HMRC ordered to help cash-strapped SMEs with no-deal Brexit planning

michael Gove Andrew Marr Show BBC

Ministers have ordered the taxman‎ to soften its revenue-raising zeal in the event of a no-deal Brexit, saying the priority must instead be providing support to cash-squeezed small businesses.

It is understand that Michael Gove, the cabinet minister in charge of no-deal planning, told business groups on Thursday that HM Revenue & Customs (HMRC) had been instructed to find ways of assisting SMEs through a potentially difficult period.

That did not mean that HMRC would cease normal tax-collecting actions, Mr Gove said, but that it should prioritise measures to ease the ‎burden on SMEs facing financial strain.

Mr Gove is understood to have raised the idea of creating a WhatsApp group between business leaders and the government to collaborate more closely on no-deal preparations.

He was joined at the meeting by the business minister Jo Johnson and Sir Edward Lister, ‎the prime minister’s chief of staff.

Among the business organisations present were the CBI, institute of Directors, Association of British Insurers and the British Retail Consortium.

The chief executive of the Investment Association is said to have pitched the idea of 1 November being designated a bank holiday in order to alleviate any disruption to financial markets from a no-deal Brexit.

Mr Gove responded by saying it would be considered, but Whitehall sources said on Thursday evening that it was “not going to happen”.

The prospect of the UK leaving the EU without a deal on October 31 has grown significantly since Boris Johnson became prime minister, raising deep anxiety among business leaders about the public and private sectors’ apparent lack of preparedness.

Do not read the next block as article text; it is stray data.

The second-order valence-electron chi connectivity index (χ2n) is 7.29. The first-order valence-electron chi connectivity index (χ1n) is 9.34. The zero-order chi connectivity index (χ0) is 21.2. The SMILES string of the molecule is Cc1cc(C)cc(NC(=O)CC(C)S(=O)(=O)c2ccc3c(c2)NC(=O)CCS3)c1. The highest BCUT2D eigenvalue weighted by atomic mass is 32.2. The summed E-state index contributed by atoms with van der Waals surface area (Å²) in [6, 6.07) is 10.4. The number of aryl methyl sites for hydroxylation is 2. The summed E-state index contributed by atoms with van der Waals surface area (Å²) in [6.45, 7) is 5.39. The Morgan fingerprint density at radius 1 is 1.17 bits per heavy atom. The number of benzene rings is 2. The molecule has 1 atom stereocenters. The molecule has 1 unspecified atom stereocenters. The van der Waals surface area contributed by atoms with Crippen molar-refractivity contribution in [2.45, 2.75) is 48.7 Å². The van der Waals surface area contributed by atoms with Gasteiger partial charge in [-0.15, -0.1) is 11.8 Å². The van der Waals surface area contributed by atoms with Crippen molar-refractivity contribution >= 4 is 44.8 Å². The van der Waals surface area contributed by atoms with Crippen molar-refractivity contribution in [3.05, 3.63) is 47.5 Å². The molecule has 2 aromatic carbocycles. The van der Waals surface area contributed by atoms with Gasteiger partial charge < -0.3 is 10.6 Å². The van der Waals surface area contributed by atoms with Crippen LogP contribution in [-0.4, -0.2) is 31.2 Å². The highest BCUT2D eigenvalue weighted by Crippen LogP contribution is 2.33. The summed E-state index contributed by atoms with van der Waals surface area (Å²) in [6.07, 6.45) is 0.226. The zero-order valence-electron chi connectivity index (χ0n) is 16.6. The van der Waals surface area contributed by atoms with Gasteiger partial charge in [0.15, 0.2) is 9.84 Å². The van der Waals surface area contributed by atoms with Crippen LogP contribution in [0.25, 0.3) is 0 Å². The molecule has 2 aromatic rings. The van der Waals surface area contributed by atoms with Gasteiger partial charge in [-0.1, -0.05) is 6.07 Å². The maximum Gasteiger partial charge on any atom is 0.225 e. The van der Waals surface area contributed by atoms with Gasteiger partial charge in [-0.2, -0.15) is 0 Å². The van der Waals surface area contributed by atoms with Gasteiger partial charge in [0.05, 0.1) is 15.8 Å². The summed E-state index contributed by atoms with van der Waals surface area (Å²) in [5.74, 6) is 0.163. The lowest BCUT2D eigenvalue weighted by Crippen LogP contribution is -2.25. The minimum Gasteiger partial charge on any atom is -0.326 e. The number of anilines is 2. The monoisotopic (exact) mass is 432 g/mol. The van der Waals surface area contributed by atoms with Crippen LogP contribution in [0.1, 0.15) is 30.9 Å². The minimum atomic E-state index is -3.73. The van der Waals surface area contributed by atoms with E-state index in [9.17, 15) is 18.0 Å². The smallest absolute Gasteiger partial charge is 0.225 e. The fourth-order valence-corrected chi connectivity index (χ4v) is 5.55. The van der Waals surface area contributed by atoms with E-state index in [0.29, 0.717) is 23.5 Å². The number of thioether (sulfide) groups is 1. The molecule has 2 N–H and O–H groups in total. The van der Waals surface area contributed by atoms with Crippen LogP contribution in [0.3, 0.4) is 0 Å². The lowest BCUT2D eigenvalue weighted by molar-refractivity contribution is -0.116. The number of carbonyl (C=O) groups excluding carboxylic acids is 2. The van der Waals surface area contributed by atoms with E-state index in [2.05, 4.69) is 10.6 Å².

Earlier this week it was revealed that two-thirds of UK exporters had yet to register for documentation critical to their ability to continue to trade with the EU after a no-deal departure.

Sources said that Mr Gove revealed during Thursday’s meeting that HMRC had been ordered to send the required forms to all 240,000 relevant companies‎, regardless of whether or not they had applied.

One source who attended the talks said it had been suggested that the government would make an announcement next week on the emergency tariff regime that had been drawn up before the earlier Brexit date in March.

Mr Gove told bosses that while many of them were opposed to leaving without a deal, the government was committed to ensuring that appropriate planning was being put in place.

“There ‎was a lot that the previous government could have done but chose not to,” said one Whitehall source.

“We won’t stand by and let that continue.”

Among the other ideas discussed at the meeting were the possibility og VAT and national insurance contribution‎ holidays for SMEs; a relaxation of lending criteria by the major banks; government assistance to businesses with their communications campaigns; and easing the regulatory burden on businesses by suspending the implementation of new rules.

Other business groups which joined the meeting with Mr Gove were the Creative Industries Federation, the Food and Drink Federation, Make UK, Tech UK, UK Finance and UK Hospitality.